Flexible future: A round up of the global breakers industry.
By Becca Wilkins02 June 2009
Demand for bigger breakers is cooling in the midst of the economic crisis. Contractors are thinking twice about investing in large construction equipment and so breaker manufacturers are turning their attention to making more flexible models.
The rapidly changing construction equipment market has altered the way breaker manufactures view new product development. Despite there still being a need for large hydraulic breakers, the demand is not as great as first thought and now more "flexible" hammers are appearing on the market.
Speaking for Atlas Copco, Torsten Ahr said the company is in no rush to manufacturer the next big breaker.
"We will totally go against our strategy - we think the 10 tonne HB 10000 is okay for now. I don't know what may happen in two or three year's time, but for now, we think it's already quite a challenge to carry this breaker. You need at least an 85 tonne carrier and that is quite a big investment for the customer."
He added even bigger (12 or 13 tonne) breakers would need a 100 tonne carrier, which he said contractors would not be able to afford during uncertain economic times.
"We would rather look into the 10 tonne breaker and make it with more output power - instead of making it heavier," Mr Ahr added.
Atlas Copco's current strategy is centred on less weight and more output power, according to Mr Ahr. This focus can be seen, for example, on the company's small breaker range when compared to the previous models, he said.
RS Raghavan, market offering manager for Sandvik said, "Weight does not equal performance and most of our competitors also agree with this too. Our marketing philosophy has been based on customer needs, so is this actually what the customer wants, does he want a bigger breaker? We are not sure about that."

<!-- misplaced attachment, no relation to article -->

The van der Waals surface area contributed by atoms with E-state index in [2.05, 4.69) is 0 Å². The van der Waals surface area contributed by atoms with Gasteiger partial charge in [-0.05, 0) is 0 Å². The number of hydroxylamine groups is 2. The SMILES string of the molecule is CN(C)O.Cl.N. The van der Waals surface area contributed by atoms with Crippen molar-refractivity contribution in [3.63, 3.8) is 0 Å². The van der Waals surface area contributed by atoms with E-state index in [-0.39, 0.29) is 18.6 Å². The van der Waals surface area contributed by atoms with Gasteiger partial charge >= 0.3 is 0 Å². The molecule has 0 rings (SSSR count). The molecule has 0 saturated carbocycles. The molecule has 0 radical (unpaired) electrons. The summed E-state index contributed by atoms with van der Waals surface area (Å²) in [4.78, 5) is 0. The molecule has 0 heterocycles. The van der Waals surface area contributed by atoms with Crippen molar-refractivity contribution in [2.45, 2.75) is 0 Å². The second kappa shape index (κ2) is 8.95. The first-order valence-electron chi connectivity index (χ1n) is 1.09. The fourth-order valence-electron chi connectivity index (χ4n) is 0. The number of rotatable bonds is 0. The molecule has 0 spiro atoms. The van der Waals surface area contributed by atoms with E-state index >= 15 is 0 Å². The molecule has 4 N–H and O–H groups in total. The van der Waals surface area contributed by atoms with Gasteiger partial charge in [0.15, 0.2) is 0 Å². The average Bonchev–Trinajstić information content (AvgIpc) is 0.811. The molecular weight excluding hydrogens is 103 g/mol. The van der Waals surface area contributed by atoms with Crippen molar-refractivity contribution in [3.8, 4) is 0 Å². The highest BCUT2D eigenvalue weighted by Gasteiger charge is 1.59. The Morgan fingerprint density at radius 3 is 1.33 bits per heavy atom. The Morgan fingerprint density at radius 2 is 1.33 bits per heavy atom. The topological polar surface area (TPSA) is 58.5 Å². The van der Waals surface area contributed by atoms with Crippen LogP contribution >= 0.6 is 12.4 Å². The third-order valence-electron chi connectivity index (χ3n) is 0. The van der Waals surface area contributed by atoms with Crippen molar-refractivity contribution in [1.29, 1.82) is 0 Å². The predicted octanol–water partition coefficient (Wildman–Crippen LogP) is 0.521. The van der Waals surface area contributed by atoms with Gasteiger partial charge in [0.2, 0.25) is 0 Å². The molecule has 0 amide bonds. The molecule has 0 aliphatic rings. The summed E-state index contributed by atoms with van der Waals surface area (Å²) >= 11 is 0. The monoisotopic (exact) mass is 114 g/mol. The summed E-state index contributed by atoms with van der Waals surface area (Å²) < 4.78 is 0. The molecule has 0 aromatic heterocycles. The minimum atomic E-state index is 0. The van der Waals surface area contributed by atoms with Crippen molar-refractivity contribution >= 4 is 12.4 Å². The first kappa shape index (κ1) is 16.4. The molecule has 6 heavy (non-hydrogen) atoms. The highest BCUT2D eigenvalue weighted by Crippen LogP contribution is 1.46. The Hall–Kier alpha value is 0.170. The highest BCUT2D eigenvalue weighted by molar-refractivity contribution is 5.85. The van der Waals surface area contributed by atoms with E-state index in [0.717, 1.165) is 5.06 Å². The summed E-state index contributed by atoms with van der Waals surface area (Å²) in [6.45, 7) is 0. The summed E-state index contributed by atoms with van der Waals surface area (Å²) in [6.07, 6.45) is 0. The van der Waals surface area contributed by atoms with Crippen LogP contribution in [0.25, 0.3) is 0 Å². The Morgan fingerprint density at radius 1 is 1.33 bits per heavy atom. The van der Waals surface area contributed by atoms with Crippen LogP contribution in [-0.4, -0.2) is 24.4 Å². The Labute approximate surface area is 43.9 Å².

Sandvik questions whether it is important to manufacture a big breaker when the global economy is weak. Mr Raghavan said, "How many big excavators are being sold and how many are being fitted with big breakers?"
He added, "We have taken the customer needs as the focus and today the priority for the customer is to have a flexible breaker most suitable for his application where he will get optimum performance from our product. There could be a situation developing later on where the customer focus will shift to the bigger breakers and when that happens Sandvik will definitely be a part of that product range as well."
Mr Ahr explained although Atlas Copco is not currently focusing on developing bigger breakers, changes in mining and quarrying activities, due to the energy and financial crisis, have resulted in large hydraulic breakers being used in these applications - especially for secondary breaking.
Breaker manufacturers recognise customer needs are changing and this is reflected in the types of products they are introducing to the market.
Atlas Copco is about to release a new range of flexible "universal" breakers to the market, which it hopes to complete by Bauma 2010.
Mr Ahr said that although Atlas Copco is still a breaker specialist and will continue to make special models, the company's strategy is "changing a little bit".
"The hydraulic breaker was developed in the 60s and was always a special tool for specialist people. Today the market has totally changed. You can go into a hardware store and rent a mini excavator with a hydraulic breaker to remove the tiles on your patio - that's what we call an ordinary user. These users don't need a specialist breaker they need a flexible universal hydraulic breaker," he explained.
The universal breakers are designed to be stored on any carrier to ensure easy set-up for the user.
Sandvik is also focused on flexible breakers and this is reflected in its new BR 2155 and BR 2577 models featuring the new retrofit options, which will appeal to customers around the world, the company stated.
Mr Raghavan said there are many products that also have options but Sandvik is taking options to a new level. "These are retrofit options meaning you can fit them at the dealer workshops or at the customer jobsite."
He added, "We see a definite shift towards the emerging markets in terms of market share and we think that emerging markets will play a major role in effecting our business in the future. We therefore plan to develop flexibility in our breaker design so that our breakers can be made suitable for both the developed markets as well as the emerging markets."